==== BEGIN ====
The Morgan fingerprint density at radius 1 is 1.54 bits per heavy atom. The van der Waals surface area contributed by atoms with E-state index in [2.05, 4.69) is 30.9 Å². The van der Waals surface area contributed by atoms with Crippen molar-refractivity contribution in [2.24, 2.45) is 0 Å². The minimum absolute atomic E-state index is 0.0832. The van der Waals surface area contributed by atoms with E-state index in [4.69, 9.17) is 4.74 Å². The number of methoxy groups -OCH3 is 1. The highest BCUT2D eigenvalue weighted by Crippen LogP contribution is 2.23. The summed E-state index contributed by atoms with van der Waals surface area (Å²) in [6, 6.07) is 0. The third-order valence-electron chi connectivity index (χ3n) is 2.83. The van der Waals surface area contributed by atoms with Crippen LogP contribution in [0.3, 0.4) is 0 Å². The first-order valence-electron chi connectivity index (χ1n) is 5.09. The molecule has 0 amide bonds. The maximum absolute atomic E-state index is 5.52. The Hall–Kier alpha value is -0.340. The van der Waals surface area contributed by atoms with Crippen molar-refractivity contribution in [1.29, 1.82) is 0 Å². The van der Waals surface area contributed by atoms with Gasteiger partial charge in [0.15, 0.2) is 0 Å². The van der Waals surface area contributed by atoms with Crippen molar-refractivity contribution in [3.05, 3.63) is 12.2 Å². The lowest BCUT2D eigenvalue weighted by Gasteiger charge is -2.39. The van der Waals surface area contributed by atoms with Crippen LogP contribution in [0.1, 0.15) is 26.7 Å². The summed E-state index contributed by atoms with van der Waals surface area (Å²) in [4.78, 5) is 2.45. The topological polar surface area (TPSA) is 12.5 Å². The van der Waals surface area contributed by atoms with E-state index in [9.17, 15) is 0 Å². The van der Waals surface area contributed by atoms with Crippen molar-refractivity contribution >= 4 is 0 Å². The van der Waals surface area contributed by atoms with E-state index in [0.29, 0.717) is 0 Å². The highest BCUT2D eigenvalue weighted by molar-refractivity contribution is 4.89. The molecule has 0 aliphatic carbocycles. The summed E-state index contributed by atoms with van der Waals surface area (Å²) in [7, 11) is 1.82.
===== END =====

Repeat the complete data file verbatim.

The Morgan fingerprint density at radius 1 is 1.54 bits per heavy atom. The van der Waals surface area contributed by atoms with E-state index in [2.05, 4.69) is 30.9 Å². The van der Waals surface area contributed by atoms with Crippen molar-refractivity contribution in [2.24, 2.45) is 0 Å². The minimum absolute atomic E-state index is 0.0832. The van der Waals surface area contributed by atoms with E-state index in [4.69, 9.17) is 4.74 Å². The number of methoxy groups -OCH3 is 1. The highest BCUT2D eigenvalue weighted by Crippen LogP contribution is 2.23. The summed E-state index contributed by atoms with van der Waals surface area (Å²) in [6, 6.07) is 0. The third-order valence-electron chi connectivity index (χ3n) is 2.83. The van der Waals surface area contributed by atoms with Crippen LogP contribution in [0.3, 0.4) is 0 Å². The first-order valence-electron chi connectivity index (χ1n) is 5.09. The molecule has 0 amide bonds. The maximum absolute atomic E-state index is 5.52. The Hall–Kier alpha value is -0.340. The van der Waals surface area contributed by atoms with Crippen molar-refractivity contribution in [1.29, 1.82) is 0 Å². The van der Waals surface area contributed by atoms with Gasteiger partial charge in [0.15, 0.2) is 0 Å². The van der Waals surface area contributed by atoms with Crippen molar-refractivity contribution in [3.05, 3.63) is 12.2 Å². The lowest BCUT2D eigenvalue weighted by Gasteiger charge is -2.39. The van der Waals surface area contributed by atoms with Crippen LogP contribution in [0.1, 0.15) is 26.7 Å². The summed E-state index contributed by atoms with van der Waals surface area (Å²) in [4.78, 5) is 2.45. The topological polar surface area (TPSA) is 12.5 Å². The van der Waals surface area contributed by atoms with E-state index in [9.17, 15) is 0 Å². The van der Waals surface area contributed by atoms with Crippen molar-refractivity contribution >= 4 is 0 Å². The van der Waals surface area contributed by atoms with E-state index in [0.29, 0.717) is 0 Å². The highest BCUT2D eigenvalue weighted by molar-refractivity contribution is 4.89. The molecule has 0 aliphatic carbocycles. The summed E-state index contributed by atoms with van der Waals surface area (Å²) in [7, 11) is 1.82.